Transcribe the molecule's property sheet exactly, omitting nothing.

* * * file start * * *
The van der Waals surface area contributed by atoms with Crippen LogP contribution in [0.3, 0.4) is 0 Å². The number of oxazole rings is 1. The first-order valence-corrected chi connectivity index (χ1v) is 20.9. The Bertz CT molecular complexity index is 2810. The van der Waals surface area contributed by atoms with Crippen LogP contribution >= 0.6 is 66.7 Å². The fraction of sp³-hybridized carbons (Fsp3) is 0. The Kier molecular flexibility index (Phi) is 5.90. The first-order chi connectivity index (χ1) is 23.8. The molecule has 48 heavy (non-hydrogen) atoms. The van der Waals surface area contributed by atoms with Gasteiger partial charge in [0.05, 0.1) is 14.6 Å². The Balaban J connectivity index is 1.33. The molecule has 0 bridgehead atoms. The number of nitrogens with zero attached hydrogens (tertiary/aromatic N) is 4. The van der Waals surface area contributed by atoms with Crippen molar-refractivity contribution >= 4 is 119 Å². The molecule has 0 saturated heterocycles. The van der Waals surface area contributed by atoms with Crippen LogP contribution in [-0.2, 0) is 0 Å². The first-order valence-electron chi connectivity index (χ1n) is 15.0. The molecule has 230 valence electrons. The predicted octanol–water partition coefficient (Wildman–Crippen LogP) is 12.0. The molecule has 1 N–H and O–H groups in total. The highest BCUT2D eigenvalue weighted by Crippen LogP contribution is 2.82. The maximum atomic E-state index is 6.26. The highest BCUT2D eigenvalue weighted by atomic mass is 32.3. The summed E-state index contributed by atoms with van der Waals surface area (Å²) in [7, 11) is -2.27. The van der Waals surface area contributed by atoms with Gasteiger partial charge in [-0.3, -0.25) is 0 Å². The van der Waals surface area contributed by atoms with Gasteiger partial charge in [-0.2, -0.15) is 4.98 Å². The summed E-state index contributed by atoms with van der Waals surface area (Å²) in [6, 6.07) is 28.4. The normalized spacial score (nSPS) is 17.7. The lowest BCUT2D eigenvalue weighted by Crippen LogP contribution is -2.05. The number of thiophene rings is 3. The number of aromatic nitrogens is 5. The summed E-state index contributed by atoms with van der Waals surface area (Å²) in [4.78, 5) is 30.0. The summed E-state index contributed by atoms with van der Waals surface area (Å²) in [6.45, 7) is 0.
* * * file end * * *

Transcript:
The van der Waals surface area contributed by atoms with Crippen LogP contribution in [0.3, 0.4) is 0 Å². The number of oxazole rings is 1. The first-order valence-corrected chi connectivity index (χ1v) is 20.9. The Bertz CT molecular complexity index is 2810. The van der Waals surface area contributed by atoms with Crippen LogP contribution >= 0.6 is 66.7 Å². The fraction of sp³-hybridized carbons (Fsp3) is 0. The Kier molecular flexibility index (Phi) is 5.90. The first-order chi connectivity index (χ1) is 23.8. The molecule has 48 heavy (non-hydrogen) atoms. The van der Waals surface area contributed by atoms with Gasteiger partial charge in [0.05, 0.1) is 14.6 Å². The Balaban J connectivity index is 1.33. The molecule has 0 bridgehead atoms. The number of nitrogens with zero attached hydrogens (tertiary/aromatic N) is 4. The van der Waals surface area contributed by atoms with Crippen molar-refractivity contribution >= 4 is 119 Å². The molecule has 0 saturated heterocycles. The van der Waals surface area contributed by atoms with Crippen LogP contribution in [-0.2, 0) is 0 Å². The first-order valence-electron chi connectivity index (χ1n) is 15.0. The molecule has 230 valence electrons. The predicted octanol–water partition coefficient (Wildman–Crippen LogP) is 12.0. The molecule has 1 N–H and O–H groups in total. The highest BCUT2D eigenvalue weighted by Crippen LogP contribution is 2.82. The maximum atomic E-state index is 6.26. The highest BCUT2D eigenvalue weighted by atomic mass is 32.3. The summed E-state index contributed by atoms with van der Waals surface area (Å²) in [7, 11) is -2.27. The van der Waals surface area contributed by atoms with Gasteiger partial charge in [-0.3, -0.25) is 0 Å². The van der Waals surface area contributed by atoms with Gasteiger partial charge in [-0.2, -0.15) is 4.98 Å². The summed E-state index contributed by atoms with van der Waals surface area (Å²) in [6, 6.07) is 28.4. The normalized spacial score (nSPS) is 17.7. The lowest BCUT2D eigenvalue weighted by Crippen LogP contribution is -2.05. The number of thiophene rings is 3. The number of aromatic nitrogens is 5. The summed E-state index contributed by atoms with van der Waals surface area (Å²) in [4.78, 5) is 30.0. The summed E-state index contributed by atoms with van der Waals surface area (Å²) in [6.45, 7) is 0.